meandering through narrow streets,
past beige, time-coated buildings,
turning down the curve of Via de’ Martelli,
casually drawing near to the street’s end
and then you gasp.

You come upon it unprepared,
seeing at first only the soaring facade
and the enormity of its tower,
but turning into Piazza del Duomo
you see its length, the immensity of its domes,
and again you gasp.

You come upon it in amazement,
seeing it as glistening white marble
with geometric patterns in pink and green,
embroidered, scrolled, balanced, harmonious,
exquisite in scope and detail,
and again you gasp.

You come to it in awe,
its front a composition in threes:
three great doors rise in elegant curves;
above them three circles spoked like sunbeams;
always the one in the center is highest or largest
and you think you understand.

You come to its details:
complex, embroidered patterns in stone;
paintings in colored stone above each door;
lines of sculptured figures in porticoes of blue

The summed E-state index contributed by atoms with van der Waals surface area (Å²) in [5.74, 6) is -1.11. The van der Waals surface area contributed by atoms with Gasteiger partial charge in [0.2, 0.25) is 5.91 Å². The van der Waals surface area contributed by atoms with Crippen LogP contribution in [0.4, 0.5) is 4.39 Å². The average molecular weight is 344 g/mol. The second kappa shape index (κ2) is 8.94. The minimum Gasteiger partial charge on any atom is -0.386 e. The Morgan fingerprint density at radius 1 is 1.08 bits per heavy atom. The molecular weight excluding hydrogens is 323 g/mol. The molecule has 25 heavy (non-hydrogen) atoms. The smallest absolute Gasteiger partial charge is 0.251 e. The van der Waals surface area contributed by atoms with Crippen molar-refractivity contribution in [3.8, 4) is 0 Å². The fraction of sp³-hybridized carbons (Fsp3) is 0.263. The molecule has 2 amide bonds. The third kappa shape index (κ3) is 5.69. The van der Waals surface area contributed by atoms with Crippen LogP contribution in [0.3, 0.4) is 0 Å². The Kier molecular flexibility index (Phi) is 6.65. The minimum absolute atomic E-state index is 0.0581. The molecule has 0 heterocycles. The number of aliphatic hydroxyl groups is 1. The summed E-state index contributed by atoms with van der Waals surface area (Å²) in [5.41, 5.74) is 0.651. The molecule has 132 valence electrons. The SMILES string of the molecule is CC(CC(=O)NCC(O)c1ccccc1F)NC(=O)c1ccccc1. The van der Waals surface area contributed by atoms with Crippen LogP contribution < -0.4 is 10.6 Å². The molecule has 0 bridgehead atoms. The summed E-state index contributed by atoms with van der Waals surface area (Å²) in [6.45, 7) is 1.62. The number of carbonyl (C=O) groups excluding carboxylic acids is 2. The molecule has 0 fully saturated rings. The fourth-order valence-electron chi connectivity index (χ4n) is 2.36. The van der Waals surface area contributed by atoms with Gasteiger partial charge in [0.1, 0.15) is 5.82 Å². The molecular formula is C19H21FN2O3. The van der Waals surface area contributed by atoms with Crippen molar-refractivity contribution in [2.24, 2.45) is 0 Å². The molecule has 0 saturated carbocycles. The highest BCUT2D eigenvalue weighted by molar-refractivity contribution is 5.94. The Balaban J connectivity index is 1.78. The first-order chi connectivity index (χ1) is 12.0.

and circular inlays glinting with gold
and you feel overwhelmed.

Perhaps later you will walk through the doors
and again feel its power and artistry,
or you will climb the narrow stairwell
to the dome’s dizzying height
but now, in this first sudden moment
you are overcome by its beauty
and, dimly realizing its complex grandeur,
praise the vision that conceived it,
the capabilities that built it,
the artistry that embellished it,
the materials that adorn it
and you stop, stand still, and stare.

PHOTO: Cattedrale di Santa Maria del Fiore (Duomo, Florence, Italy) by Pitinan, used by permission.

Duomo, Florence
NOTE FROM THE AUTHOR: Back in the days when travel was possible, my wife and I loved to travel. Italy is very special and I wrote a great deal there. Here I try to capture that sense of suddenly coming upon an architectural masterpiece.

Neil Creighton copy

ABOUT THE AUTHOR: Neil Creighton is an Australian poet whose work as a teacher of English and Drama brought him into close contact with thousands of young lives, most happy and triumphant but too many tragically filled with neglect. It made him intensely aware of how opportunity is so unequally proportioned and his work often reflects strong interest in social justice. He has been widely published, both online and in hard copy. He is a contributing editor at Verse-Virtual,  an online poetry journal. His chapbook, Earth Music, was published by Praxis Magazine Online in 2020. Loving Leah was published this year by Kelsay Books and Rock Dreaming has been selected for publication by the same publisher.

PHOTO: Duomo (Florence, Italy) by the author.